New credit union audit legislation.

New Credit Union Audit Legislation

C ongressman Bill McCollum (R-Fla.) introduced a bill that would require licensed accountants to perform external audits on federally insured credit unions. In a statement to the press, he said audits lose their effectiveness when not performed according to professional standards by persons who have demonstrated their competencies and independence in auditing.

The legislation is in direct response to a final rule adopted by the National Credit Union Administration (NCUA), which requires member credit unions to have external audits of their financial statements but does not require that the audits be based on generally accepted accounting principles or be audited by an independent licensed accountant. Also, the Federal Credit Union Act (FCUA) does not require credit unions to prepare written statements regarding their compliance with laws and regulations.

The Credit Union Audit Improvement Act of 1997 (HR 2552) would amend the FCUA to require each federally insured credit union to

  • Prepare financial statements in accordance with GAAP.
  • Have an independent audit of the financial statements performed by an independent licensed accountant in accordance with generally accepted auditing standards.
  • Prepare an annual written assertion about the effectiveness of the credit unions internal controls.
  • Obtain an attestation report on the credit union managements report on internal controls.
  • Prepare an annual written assertion concerning its compliance with safety and soundness regulations.

The bill, which exempts credit unions with assets of less than $10 million, has been endorsed by the American Institute of CPAs and the National Association of State Boards of Accountancy. The bill would apply to fiscal years ending on and after December 15, 1997.

Schuetze Appointed to SEC Enforcement

W alter P. Schuetze has come out of retirement to accept an appointment as the chief accountant of the Securities and Exchange Commission Division of Enforcement. Schuetze retired from the agency in 1995 after more than three years of service as the SEC chief accountant—the agencys top accounting job. He replaces George Diacont, who resigned to work for NASDAQ.

Schuetze made news in 1993 when he publicly questioned the independence of auditors, saying it was very troubling that CPAs may have become cheerleaders for their clients on a number of accounting issues. His remarks prompted the appointment of a special advisory committee by the Public Oversight Board (POB) of the American Institute of CPAs SEC practice section that recommended ways to bolster auditor independence.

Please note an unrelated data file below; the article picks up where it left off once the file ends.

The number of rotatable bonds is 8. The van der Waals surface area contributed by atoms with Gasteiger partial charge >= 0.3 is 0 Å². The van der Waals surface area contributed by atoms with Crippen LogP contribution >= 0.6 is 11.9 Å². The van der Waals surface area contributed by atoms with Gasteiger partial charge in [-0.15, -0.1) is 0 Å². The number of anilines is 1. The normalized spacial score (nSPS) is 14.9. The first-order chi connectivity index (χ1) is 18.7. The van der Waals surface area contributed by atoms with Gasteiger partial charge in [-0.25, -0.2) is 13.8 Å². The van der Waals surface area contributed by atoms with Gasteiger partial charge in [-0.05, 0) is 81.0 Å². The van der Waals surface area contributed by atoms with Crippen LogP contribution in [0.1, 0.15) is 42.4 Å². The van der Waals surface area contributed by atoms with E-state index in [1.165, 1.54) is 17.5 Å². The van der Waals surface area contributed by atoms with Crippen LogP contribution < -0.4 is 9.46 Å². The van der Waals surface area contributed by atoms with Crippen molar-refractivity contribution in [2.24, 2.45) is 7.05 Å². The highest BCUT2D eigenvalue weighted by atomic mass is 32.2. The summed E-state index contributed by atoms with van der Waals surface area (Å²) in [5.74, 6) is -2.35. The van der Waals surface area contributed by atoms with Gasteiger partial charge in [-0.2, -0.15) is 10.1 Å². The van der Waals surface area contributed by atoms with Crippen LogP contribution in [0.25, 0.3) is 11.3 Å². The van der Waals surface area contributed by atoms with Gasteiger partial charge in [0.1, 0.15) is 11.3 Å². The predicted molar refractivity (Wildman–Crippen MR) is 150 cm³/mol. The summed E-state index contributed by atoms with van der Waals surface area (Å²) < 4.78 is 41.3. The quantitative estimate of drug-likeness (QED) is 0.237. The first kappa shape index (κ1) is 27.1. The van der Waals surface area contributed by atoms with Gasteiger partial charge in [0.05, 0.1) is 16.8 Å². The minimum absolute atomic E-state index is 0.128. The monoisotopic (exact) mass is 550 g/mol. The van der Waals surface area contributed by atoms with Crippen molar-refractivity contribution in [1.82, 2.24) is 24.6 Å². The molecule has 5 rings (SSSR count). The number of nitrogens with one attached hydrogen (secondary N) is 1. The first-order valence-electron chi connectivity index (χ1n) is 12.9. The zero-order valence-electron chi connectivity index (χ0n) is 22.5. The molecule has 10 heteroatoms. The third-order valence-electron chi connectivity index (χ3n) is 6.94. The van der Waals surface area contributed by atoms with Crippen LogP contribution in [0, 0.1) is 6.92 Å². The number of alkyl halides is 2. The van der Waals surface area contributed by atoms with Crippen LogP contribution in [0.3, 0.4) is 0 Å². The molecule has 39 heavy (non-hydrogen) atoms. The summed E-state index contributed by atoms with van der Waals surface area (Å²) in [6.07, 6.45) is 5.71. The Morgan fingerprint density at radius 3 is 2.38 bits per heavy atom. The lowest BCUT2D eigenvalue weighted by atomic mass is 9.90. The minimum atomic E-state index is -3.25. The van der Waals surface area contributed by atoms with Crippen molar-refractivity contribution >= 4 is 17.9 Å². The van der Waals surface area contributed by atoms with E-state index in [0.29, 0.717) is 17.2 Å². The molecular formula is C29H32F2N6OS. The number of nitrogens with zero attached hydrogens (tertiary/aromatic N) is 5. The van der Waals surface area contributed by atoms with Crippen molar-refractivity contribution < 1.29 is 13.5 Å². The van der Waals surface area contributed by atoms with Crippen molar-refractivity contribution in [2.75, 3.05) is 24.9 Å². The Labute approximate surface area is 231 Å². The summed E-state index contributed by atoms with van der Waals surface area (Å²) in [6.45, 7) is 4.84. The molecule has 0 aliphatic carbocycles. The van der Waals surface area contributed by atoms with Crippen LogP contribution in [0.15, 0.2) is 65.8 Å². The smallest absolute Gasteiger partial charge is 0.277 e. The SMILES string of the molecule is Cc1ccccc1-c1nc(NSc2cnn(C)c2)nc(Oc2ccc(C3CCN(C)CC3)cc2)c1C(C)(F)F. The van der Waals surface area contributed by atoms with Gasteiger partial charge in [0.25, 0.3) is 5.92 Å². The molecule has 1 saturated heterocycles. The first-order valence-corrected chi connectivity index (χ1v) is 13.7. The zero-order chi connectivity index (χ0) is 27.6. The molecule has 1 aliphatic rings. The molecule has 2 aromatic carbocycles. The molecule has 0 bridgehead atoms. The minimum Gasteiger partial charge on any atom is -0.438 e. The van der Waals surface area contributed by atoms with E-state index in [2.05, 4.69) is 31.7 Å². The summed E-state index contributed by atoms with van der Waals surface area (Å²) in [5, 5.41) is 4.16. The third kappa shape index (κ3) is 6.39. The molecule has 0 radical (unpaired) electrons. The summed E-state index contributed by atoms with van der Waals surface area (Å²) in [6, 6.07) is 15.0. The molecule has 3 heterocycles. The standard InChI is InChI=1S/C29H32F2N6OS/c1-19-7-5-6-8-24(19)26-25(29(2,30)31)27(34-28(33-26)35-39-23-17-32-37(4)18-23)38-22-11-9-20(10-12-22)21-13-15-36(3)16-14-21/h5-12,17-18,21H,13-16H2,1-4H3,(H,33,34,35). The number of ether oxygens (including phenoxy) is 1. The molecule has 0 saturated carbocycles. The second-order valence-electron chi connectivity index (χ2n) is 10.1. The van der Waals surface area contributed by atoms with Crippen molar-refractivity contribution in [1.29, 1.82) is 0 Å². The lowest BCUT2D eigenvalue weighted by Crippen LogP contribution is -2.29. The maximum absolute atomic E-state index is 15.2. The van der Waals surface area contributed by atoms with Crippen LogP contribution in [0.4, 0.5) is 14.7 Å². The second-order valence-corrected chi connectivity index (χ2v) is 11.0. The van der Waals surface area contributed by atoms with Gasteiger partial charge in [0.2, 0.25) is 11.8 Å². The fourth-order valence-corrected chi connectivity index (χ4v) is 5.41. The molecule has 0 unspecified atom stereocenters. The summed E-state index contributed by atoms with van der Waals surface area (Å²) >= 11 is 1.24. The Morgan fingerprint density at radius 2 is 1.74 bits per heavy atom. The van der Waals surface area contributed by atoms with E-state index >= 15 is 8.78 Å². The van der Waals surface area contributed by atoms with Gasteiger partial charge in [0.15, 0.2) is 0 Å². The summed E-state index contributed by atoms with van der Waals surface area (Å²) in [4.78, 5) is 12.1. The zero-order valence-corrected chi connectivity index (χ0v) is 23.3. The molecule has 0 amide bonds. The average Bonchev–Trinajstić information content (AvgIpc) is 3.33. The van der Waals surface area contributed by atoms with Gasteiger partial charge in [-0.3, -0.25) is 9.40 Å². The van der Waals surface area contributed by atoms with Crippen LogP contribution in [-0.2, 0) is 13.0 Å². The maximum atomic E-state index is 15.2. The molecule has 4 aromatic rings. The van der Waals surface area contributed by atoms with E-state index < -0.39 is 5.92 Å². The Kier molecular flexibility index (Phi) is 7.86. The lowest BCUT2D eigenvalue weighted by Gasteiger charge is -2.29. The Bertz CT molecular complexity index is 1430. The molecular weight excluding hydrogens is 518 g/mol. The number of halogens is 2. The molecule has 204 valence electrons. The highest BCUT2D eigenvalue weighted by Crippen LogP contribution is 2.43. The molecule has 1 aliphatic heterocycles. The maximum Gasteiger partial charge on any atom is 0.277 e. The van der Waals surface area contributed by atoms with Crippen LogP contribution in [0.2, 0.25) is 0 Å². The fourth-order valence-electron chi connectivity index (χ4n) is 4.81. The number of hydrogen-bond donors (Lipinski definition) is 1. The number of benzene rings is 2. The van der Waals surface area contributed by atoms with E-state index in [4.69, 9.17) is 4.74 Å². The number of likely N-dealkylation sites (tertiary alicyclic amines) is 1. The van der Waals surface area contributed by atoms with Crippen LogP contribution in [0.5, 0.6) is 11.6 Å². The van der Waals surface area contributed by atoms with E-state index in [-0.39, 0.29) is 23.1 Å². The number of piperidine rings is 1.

In his new post, Schuetze will be responsible for policing accounting irregularities at publicly traded companies and will investigate conflicts of interest within the auditing profession. Mr. Schuetze has tremendous depth and experience in all of the accounting issues that confront the SECs enforcement program, SEC Chairman Arthur C. Levitt, Jr., said in a statement. It is a great pleasure to welcome him back.

Before his appointment as SEC chief accountant, Schuetze was a partner of KPMG Peat Marwick and served as a charter member of the Financial Accounting Standards Board from 1973 to 1976. He is a former chairman of the AICPA accounting standards executive committee.

Levitt Nominated for Another Term

P resident Clinton nominated Securities and Exchange Commission Chairman Arthur Levitt, Jr., to another five-year term. If Levitt completes the term, he will be the longest-serving chairman in the 63-year history of the SEC. The reappointment is subject to Senate approval.

New Accounting Fellow Chosen; SEC Seeks More Applicants

D. J. Gannon, a manager at Deloitte & Touche in Wilton, Connecticut, was selected to serve as a professional accounting fellow in the Securities and Exchange Commission Office of the Chief Accountant. His two-year term began in October.

Gannons primary focus will be on international accounting, reporting and auditing issues. He will review and evaluate proposed international accounting and auditing standards and will consult registrants on the application of non-U.S. generally accepted accounting principles in documents filed with the SEC.

Three positions to fill
The SEC is accepting applications for three other two-year accounting fellow positions. The SEC seeks an individual with experience in accounting for financial instruments and financial institutions other than banks and it also wants applicants with experience in accounting for business combinations, stock compensation and consolidations. Applicants must have a minimum of eight years experience in public accounting, with at least two years as a manager.

Fellows work directly with the chief accountant and are involved in the study and development of rule proposals, liaison with professional accounting standard-setting bodies and consultation with registrants on accounting and reporting matters. The three fellows will be selected in early 1998.

Applications must be submitted by December 31. More information and application procedures are available by contacting Robert Uhl, Office of the Chief Accountant, at 202-942-4400.

Stoking the U.S. Economy
Here is a look at how smaller companies fuel American enterprise.

Small business...
  • Create two of every three jobs in the United States.
  • Produce 39% of the gross national product.
  • Employ 54% of the private workforce.
  • Account for 52% of all sales.
  • Provid over 65% of initial job opportunities and are responsible for most initiol on-the-job training in basic skills.
    Source: Padgett Business Services, Athens, Georgia


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